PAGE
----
Find out the most frequently asked tax form questions such as when and how you will receive tax forms, how to order duplicates and more.
Understanding Mutual Funds and TaxesTax & Estate
Understanding Mutual Funds and Taxes
Wealth accumulated through mutual fund investing triggers taxation like any other investment. The more you understand where the tax obligations come from, the more you can factor those costs into a long-term investment strategy.
Four X-Factors of mutual funds and taxes
The more you know about how mutual funds are taxed, the more control you’ll have over your obligations. These are some questions investors have when it comes to what they owe.
The type of account you own plays a big factor in what becomes taxable each year. Generally, retirement accounts allow for tax-deferred growth and are taxed only when you decide to withdraw assets. Qualified Roth IRA withdrawals are generally tax-free. For taxable non-retirement accounts, fund distributions are also subject to taxation. And the distributions you receive from mutual fund investments come in four types.
Ordinary income (ordinary dividends)
Ordinary income is the sum of the fund's net investment income and net short-term capital gains. Net investment income generally refers to dividends and interest paid from the securities held in the fund, minus expenses. Short-term capital gains can be generated when the fund sells a security and realizes a gain. If the security that was sold was held in the fund for 12 months or less, the fund's gain or loss is considered short-term and the gains are treated as ordinary income.
Qualified dividends are generally taxed at a long-term and typically lower capital gain rate. This is provided that certain holding period and other requirements are satisfied. Qualified dividends are derived from one of the following:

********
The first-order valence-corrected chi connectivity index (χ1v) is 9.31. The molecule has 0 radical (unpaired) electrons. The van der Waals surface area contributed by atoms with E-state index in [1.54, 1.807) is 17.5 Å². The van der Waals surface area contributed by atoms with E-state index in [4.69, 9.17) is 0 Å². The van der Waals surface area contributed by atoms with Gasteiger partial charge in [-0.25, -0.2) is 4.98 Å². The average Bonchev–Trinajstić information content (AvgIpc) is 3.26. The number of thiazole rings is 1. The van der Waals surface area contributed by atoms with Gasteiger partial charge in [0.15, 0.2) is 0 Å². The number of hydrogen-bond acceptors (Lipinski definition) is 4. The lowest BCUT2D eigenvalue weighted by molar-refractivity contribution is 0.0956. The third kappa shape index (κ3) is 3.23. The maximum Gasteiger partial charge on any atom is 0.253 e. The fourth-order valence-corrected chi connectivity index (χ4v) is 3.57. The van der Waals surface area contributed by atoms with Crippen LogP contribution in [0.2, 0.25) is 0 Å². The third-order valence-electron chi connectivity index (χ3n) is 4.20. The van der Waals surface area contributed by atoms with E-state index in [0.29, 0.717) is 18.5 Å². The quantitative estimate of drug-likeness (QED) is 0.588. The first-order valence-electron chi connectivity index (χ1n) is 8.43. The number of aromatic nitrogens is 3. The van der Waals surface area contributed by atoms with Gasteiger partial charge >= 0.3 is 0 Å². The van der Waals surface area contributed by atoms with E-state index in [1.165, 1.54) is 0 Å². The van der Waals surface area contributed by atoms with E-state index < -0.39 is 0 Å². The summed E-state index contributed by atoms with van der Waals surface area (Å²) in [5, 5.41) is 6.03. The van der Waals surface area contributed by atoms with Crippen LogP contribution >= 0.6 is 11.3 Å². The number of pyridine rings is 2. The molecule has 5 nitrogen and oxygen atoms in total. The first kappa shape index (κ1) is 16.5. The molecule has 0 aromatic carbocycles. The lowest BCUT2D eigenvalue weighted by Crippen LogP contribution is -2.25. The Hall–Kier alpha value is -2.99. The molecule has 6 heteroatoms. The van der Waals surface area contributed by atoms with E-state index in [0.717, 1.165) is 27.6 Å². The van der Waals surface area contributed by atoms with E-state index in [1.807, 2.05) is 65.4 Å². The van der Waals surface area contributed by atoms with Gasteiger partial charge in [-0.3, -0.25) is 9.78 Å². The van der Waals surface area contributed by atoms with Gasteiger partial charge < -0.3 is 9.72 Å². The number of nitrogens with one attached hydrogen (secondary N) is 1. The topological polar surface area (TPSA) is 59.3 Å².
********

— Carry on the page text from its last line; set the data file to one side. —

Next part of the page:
- Stock of a domestic company
- Foreign securities readily traded on established U.S. securities markets
- Foreign securities that have a comprehensive tax treaty with the U.S.
Capital gain distributions
When a mutual fund sells a security in its portfolio, it generally realizes a gain or loss. If the fund held the security for more than 12 months, the gain or loss is considered long-term. Generally any gains are passed through to the shareholders of the fund each year in the form of a capital gain distribution and the owners of the fund will owe taxes on the distribution for the year in which the distribution occurred. Typically, this is taxed at the long-term capital gain rate, which is lower than the ordinary income rate.
Non-dividend distributions (return of capital)
Return of capital is a nontaxable distribution from a fund not attributable to the fund's earnings. It generally occurs when a fund's distributions during a fiscal year exceed current earnings and profits as defined in IRS regulations for mutual funds. Fund distributions are paid based on earnings as defined by Securities and Exchange Commission (SEC) accounting standards, which may differ from how the IRS defines earnings. A return of capital may be caused by a "temporary" difference between a fund's book earnings (SEC accounting) and earnings for IRS purposes. This information is reported to you on Form 1099-DIV.
Whenever you sell shares in a mutual fund, whether by redeeming or exchanging, you have triggered a taxable event, unless the exchange occurred within a tax-deferred retirement plan. Below are the events that Janus Henderson reports to the IRS.